You may not like brunch; most chefs don’t, but you cannot deny that it is popular. Some say that’s because the menu is generally accessible and easy to love. Others say it’s a great way to meet up with people you don’t want to see first thing in the morning on a weekend, with good food and a defined end point. I’m in the first camp, in that I like the food when it’s done well.

I am a bit behind on this, but Gris-Gris has a 5-day-a-week brunch thing going on at the restaurant. I was late getting to Gris-Gris for the first time, too. I was a fan of the restaurant it replaced, Square Root, and it took me a while to want to check out the Creole menu chef Eric Cook was offering at the new place.

It only took one abbreviated meal to convince me Cook is the real deal. I stopped in because I was in the neighborhood for some other reason, but I only had about 30 minutes. I ordered two dishes; I know one was pork belly and watermelon, and I believe the other was shrimp and grits. Both were outstanding, and subsequent visits have only confirmed my initial impression.

This is a chef who understands what makes a classic dish great. It takes that sort of understanding to create a version of a classic dish that’s yours, and that’s what Cook does.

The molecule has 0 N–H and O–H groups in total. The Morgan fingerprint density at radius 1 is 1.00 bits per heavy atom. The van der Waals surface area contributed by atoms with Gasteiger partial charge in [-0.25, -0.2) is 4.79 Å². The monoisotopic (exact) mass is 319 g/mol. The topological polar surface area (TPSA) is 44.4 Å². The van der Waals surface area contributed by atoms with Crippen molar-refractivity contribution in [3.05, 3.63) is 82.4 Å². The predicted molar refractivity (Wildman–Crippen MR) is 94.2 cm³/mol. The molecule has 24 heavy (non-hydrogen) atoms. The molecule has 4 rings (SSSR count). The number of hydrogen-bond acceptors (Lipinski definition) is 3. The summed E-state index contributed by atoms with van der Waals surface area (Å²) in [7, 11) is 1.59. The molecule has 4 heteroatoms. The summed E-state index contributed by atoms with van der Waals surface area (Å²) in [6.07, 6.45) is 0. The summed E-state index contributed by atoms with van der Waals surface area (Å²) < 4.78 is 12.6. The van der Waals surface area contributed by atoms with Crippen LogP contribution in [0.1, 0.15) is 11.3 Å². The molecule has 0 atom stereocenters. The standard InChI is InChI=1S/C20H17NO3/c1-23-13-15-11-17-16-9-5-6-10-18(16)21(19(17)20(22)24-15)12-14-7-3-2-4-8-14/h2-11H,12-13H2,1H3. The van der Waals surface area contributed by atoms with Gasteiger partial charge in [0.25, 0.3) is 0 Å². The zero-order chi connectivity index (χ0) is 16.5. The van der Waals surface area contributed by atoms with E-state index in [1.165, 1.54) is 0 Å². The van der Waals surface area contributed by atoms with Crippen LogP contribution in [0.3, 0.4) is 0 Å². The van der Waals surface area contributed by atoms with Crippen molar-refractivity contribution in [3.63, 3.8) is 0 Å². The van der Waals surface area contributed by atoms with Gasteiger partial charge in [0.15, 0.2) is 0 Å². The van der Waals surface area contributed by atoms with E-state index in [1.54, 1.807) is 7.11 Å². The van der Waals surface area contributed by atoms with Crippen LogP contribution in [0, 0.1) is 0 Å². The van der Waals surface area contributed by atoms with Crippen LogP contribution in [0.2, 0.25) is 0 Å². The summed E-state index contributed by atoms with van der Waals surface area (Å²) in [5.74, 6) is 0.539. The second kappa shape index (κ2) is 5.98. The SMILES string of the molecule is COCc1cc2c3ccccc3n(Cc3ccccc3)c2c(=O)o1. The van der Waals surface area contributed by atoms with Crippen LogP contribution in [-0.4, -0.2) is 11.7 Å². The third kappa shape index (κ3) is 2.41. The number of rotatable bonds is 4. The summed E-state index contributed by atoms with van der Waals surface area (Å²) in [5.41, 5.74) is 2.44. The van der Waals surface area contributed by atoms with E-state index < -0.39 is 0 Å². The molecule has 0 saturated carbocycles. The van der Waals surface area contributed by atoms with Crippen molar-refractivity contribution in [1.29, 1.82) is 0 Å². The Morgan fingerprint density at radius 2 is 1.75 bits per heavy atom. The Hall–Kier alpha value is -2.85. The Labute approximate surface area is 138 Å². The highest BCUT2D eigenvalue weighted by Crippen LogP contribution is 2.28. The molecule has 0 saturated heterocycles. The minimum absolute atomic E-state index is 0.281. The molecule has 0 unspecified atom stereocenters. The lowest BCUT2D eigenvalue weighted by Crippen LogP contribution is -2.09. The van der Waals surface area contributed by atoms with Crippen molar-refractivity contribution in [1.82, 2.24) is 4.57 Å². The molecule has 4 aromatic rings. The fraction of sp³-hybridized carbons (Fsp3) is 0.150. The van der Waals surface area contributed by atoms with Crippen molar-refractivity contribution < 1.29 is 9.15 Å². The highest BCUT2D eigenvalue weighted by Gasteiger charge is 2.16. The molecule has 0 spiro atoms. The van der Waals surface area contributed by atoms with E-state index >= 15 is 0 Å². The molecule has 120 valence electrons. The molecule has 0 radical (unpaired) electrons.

Since I was last there, the menu seems to have changed a bit. I see chicken gizzard grillades and grits on the menu, and I would have remembered that dish because I want it very much. Cook’s chicken and dumplings are pretty fantastic too, though, and not a dish I get to eat very often.

The brunch menu has a few of the same entrees as the dinner menu, but adds a deviled egg steak salad and Cook’s version of eggs Benedict with oysters – two fried oysters over creamed spinach with a fried egg, Boursin cheese and hollandaise sauce.

A lot of thought goes into the cooking; the chicken gizzards are prepared sous vide for example, but at the end of the day this is straightforward, classic food done with aplomb. Take the Flambeaux shrimp: perfectly fried shrimp with a Crystal-honey-butter glaze/sauce over carrot, parsnip and mirliton slaw with Cajun caviar ranch dressing. It is a damn near perfect bite if you like that sort of thing. Whether that flavor combination is your cup of tea or not, the important thing to understand as a prospective diner is that each element of that dish and pretty much everything I’ve had there was done well.  

Gris-Gris is located at 1800 Magazine Street, and is open Thursday through Monday (closed Tuesday and Wednesday) from 11 a.m. to 9 p.m. (‘til 10 on Friday and Saturday). You can reach them at 504-272-0241.